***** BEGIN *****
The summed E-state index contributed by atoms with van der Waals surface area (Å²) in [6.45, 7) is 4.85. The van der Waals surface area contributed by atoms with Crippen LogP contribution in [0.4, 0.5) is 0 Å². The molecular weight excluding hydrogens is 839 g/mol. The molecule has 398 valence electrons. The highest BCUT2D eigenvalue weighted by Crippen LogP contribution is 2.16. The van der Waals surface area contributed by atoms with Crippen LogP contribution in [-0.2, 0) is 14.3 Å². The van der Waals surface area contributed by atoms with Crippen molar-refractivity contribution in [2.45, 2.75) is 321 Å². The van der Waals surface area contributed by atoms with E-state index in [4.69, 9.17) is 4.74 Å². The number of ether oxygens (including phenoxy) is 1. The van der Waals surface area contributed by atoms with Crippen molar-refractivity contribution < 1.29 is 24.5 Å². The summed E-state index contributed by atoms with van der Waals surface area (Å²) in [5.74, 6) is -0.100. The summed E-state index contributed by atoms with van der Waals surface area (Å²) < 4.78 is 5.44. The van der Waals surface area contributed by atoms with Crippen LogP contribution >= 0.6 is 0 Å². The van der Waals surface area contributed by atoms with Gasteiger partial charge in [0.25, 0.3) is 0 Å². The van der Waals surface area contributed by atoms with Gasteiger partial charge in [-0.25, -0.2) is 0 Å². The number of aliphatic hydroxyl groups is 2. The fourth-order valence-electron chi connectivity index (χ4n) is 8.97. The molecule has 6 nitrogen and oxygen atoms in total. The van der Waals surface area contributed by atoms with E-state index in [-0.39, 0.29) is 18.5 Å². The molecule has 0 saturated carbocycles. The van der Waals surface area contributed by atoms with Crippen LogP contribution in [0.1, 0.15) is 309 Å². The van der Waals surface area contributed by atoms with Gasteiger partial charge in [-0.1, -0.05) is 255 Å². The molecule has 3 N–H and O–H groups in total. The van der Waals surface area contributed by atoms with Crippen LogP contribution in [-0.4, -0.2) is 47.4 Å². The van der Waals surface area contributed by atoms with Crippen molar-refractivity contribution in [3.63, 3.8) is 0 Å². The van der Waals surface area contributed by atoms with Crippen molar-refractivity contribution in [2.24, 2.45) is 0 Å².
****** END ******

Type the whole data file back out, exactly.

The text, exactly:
The summed E-state index contributed by atoms with van der Waals surface area (Å²) in [6.45, 7) is 4.85. The van der Waals surface area contributed by atoms with Crippen LogP contribution in [0.4, 0.5) is 0 Å². The molecular weight excluding hydrogens is 839 g/mol. The molecule has 398 valence electrons. The highest BCUT2D eigenvalue weighted by Crippen LogP contribution is 2.16. The van der Waals surface area contributed by atoms with Crippen LogP contribution in [-0.2, 0) is 14.3 Å². The van der Waals surface area contributed by atoms with Crippen molar-refractivity contribution in [2.45, 2.75) is 321 Å². The van der Waals surface area contributed by atoms with E-state index in [4.69, 9.17) is 4.74 Å². The number of ether oxygens (including phenoxy) is 1. The van der Waals surface area contributed by atoms with Crippen molar-refractivity contribution < 1.29 is 24.5 Å². The summed E-state index contributed by atoms with van der Waals surface area (Å²) in [5.74, 6) is -0.100. The summed E-state index contributed by atoms with van der Waals surface area (Å²) < 4.78 is 5.44. The van der Waals surface area contributed by atoms with Crippen LogP contribution >= 0.6 is 0 Å². The van der Waals surface area contributed by atoms with Gasteiger partial charge in [0.25, 0.3) is 0 Å². The van der Waals surface area contributed by atoms with Gasteiger partial charge in [-0.25, -0.2) is 0 Å². The number of aliphatic hydroxyl groups is 2. The fourth-order valence-electron chi connectivity index (χ4n) is 8.97. The molecule has 6 nitrogen and oxygen atoms in total. The van der Waals surface area contributed by atoms with E-state index in [-0.39, 0.29) is 18.5 Å². The molecule has 0 saturated carbocycles. The van der Waals surface area contributed by atoms with Crippen LogP contribution in [0.1, 0.15) is 309 Å². The van der Waals surface area contributed by atoms with Gasteiger partial charge in [-0.1, -0.05) is 255 Å². The molecule has 3 N–H and O–H groups in total. The van der Waals surface area contributed by atoms with Crippen LogP contribution in [-0.4, -0.2) is 47.4 Å². The van der Waals surface area contributed by atoms with Crippen molar-refractivity contribution in [3.63, 3.8) is 0 Å². The van der Waals surface area contributed by atoms with Crippen molar-refractivity contribution in [2.24, 2.45) is 0 Å².